I share my season tickets with two other guys. This week we will be getting together to pick out who gets what games. Always makes me think of the scene from Fever Pitch when they divide tickets.
Jim Bunning is a Hall-of-Fame pitcher. I’m not old enough to remember seeing him pitch during his career, but thanks to the MLB Network I watched a game that he pitched against the Cubs (I think it was during the ’71 season) on Classic Games several months ago. He was at the end of his career, but he still showed flashes of what made him great.
After retiring from baseball, Bunning became involved in local politics. In 1977 Bunning became a city councilman before moving to the Kentucky House as a State Rep. In 1986 Jim Bunning ran for and won election as a U.S.
Representative from Kentucky’s 4th district. Then in 1998 he became Kentucky’s junior Senator and that’s where he is at today.
You can look up Bunning’s pitching stats here. But after last night, I think you need to add one more wild pitch to his career stats.
Watch the 4:14 video here as he takes a stand against extending unemployment benefits.
Bunning may be a Hall-of-Fame pitcher……………….but Senator?………….
Don’t forget to bring a glove to the ballpark in KC this season.
I just read a report that a baseball fan is suing the Kansas City Royals for $25,000 over an incident last season. According to the report, the fan sustained a detached retina after being hit in the eye by a hotdog that was thrown into the crowd by Slugger the Lion.
I know the back of your ticket warns fans to watch for flying baseballs, I guess flying hotdogs aren’t covered.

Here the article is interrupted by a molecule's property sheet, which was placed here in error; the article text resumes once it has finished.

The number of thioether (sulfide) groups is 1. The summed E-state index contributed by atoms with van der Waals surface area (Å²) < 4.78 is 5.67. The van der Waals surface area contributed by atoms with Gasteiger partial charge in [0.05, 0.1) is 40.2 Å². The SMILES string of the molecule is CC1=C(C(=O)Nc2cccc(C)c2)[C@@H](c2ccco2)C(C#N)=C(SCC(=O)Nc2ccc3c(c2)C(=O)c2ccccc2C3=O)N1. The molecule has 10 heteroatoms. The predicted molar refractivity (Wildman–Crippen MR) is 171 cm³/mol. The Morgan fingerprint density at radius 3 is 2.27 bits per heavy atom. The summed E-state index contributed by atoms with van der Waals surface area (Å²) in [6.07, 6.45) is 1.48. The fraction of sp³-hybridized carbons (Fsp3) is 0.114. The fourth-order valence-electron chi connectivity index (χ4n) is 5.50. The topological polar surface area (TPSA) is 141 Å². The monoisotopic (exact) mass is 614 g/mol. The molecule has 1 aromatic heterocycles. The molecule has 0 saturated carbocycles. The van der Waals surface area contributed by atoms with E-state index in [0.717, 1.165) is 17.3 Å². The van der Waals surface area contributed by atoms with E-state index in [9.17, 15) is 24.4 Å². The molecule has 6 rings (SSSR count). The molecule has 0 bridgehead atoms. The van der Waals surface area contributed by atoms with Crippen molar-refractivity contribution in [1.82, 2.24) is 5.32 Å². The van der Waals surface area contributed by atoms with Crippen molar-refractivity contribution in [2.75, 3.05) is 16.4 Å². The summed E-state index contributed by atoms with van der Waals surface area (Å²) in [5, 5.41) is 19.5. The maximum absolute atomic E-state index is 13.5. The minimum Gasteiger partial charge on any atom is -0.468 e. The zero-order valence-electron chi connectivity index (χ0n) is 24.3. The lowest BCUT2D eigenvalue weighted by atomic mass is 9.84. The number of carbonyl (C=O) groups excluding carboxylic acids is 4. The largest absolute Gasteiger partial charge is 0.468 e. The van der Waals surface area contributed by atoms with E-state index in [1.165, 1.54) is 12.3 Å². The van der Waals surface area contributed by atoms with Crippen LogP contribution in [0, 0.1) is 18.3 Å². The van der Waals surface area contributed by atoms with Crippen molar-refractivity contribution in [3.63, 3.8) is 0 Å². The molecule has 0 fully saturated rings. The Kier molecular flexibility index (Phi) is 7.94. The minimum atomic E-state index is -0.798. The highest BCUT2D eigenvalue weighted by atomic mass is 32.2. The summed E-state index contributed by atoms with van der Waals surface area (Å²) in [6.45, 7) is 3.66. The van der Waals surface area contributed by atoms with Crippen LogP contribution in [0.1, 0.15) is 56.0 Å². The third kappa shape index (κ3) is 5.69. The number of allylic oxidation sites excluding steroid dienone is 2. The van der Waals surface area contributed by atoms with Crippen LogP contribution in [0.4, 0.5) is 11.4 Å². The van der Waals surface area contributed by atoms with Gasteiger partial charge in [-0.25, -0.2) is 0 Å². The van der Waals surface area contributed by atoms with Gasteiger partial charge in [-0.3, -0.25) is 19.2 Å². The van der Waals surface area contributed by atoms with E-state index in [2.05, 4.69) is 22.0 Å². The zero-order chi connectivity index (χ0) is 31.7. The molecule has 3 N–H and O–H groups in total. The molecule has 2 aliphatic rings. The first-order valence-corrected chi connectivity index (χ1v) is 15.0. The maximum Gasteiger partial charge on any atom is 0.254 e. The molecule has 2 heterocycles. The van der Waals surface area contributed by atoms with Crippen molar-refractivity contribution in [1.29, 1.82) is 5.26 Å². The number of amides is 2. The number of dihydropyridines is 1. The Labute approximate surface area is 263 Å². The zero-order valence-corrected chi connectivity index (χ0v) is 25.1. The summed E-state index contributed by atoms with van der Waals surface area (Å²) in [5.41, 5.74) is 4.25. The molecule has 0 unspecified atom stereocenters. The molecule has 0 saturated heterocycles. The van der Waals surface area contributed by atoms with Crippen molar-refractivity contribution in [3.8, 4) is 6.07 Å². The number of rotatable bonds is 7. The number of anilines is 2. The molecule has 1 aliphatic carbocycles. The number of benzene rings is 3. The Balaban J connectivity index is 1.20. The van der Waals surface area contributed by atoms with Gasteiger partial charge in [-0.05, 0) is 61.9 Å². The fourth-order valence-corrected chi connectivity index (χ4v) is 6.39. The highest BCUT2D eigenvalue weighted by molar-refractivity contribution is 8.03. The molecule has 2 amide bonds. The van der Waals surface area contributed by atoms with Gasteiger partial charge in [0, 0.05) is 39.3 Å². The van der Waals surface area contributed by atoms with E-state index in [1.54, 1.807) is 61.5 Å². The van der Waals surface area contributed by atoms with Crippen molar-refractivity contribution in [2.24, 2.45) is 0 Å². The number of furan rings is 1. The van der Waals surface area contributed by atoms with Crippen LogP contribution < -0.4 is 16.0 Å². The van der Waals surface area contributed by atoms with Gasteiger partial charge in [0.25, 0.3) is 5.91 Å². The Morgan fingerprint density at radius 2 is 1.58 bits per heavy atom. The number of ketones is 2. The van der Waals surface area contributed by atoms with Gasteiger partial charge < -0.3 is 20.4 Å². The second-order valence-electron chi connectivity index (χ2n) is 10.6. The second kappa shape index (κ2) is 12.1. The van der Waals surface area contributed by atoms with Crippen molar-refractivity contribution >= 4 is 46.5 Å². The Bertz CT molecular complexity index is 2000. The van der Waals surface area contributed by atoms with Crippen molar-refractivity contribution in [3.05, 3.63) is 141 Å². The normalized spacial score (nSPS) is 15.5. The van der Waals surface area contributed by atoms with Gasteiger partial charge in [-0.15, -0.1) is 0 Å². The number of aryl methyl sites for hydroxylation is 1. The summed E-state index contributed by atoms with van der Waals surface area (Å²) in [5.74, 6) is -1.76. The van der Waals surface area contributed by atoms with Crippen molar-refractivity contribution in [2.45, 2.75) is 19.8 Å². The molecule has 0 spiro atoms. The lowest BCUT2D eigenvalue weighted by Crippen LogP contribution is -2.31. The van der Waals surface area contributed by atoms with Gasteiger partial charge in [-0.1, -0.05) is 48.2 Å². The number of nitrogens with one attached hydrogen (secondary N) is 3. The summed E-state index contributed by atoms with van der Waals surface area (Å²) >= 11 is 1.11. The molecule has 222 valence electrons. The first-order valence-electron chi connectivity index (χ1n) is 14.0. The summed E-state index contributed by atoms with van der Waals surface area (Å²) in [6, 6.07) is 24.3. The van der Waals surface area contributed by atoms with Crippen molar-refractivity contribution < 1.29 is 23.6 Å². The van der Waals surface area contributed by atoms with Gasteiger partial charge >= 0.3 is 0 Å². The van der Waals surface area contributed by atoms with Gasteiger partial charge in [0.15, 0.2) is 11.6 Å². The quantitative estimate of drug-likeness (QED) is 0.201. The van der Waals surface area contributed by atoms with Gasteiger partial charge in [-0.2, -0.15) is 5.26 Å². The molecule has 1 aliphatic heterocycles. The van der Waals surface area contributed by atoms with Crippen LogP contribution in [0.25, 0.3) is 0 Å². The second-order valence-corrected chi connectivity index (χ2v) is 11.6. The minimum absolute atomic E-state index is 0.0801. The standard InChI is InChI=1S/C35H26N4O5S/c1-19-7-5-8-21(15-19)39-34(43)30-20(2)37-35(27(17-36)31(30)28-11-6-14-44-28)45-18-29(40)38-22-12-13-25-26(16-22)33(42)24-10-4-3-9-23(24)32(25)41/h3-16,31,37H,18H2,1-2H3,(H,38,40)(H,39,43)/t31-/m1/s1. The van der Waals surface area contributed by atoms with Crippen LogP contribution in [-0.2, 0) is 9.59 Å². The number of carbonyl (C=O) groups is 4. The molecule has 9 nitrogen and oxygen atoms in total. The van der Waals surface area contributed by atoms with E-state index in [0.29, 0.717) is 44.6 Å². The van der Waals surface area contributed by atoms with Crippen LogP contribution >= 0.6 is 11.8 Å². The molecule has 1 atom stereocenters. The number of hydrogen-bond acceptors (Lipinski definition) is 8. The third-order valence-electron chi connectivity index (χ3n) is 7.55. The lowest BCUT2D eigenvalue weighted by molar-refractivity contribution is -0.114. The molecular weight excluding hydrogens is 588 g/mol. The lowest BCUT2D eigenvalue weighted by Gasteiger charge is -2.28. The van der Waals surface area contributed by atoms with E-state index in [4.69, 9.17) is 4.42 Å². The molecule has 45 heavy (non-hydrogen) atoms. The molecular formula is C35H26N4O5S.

This story just reminded me of one of my favorite videos from Youtube.
Continuing my spring look at the Cubs…………………….
Ryan Dempster…. Cubs #3 Starting Pitcher
After winning 17 games in 2008, Ryan Dempster collected just 11 wins in 2009. On the surface it seemed to be a disappointing year, and it was. But the stats suggest that Dempster was just about as good in ’09 as he was in ’08.
His K/9 rate in ’09 (7.7) was similar to ’08 (8.1). He actually continued to lower his BB/9 rate for the fifth year in a row, going from 4.8 in 2005 to 2.9 in 2009. His ground ball-to-flyball ratio has remained constant and his innings per start went up slightly. The only thing that seemed to hurt him was that his HR allowed rate went up from 0.6 to 1.0 per 9. Run support was also an issue. Of the 53 NL starters that threw 140+ innings, Dempster ranking 37 in run support.
Prediction: 210 Inn, 187 K’s, 14 W’s, 3.70 ERA
Fantasy Impact: Current Mixed 5×5 ADP is 164. He is going in the same range as Ted Lilly, Scott Baker, and Roy Oswalt. For me, Dempster is the clear choice here when health is factored into the equation.
The “I didn’t know that” stat – Good thing Jason Kendall has gone to the KC Royals. He has faced Dempster more than any other batter except Lance Berkman. In 58 at-bats, Kendall is hitting .408 against Dempster. Of course maybe Ryan knows this as he has hit Kendall more (4 times) than any other batter.
When healthy, Ted Lilly will be the Cubs #2 starter.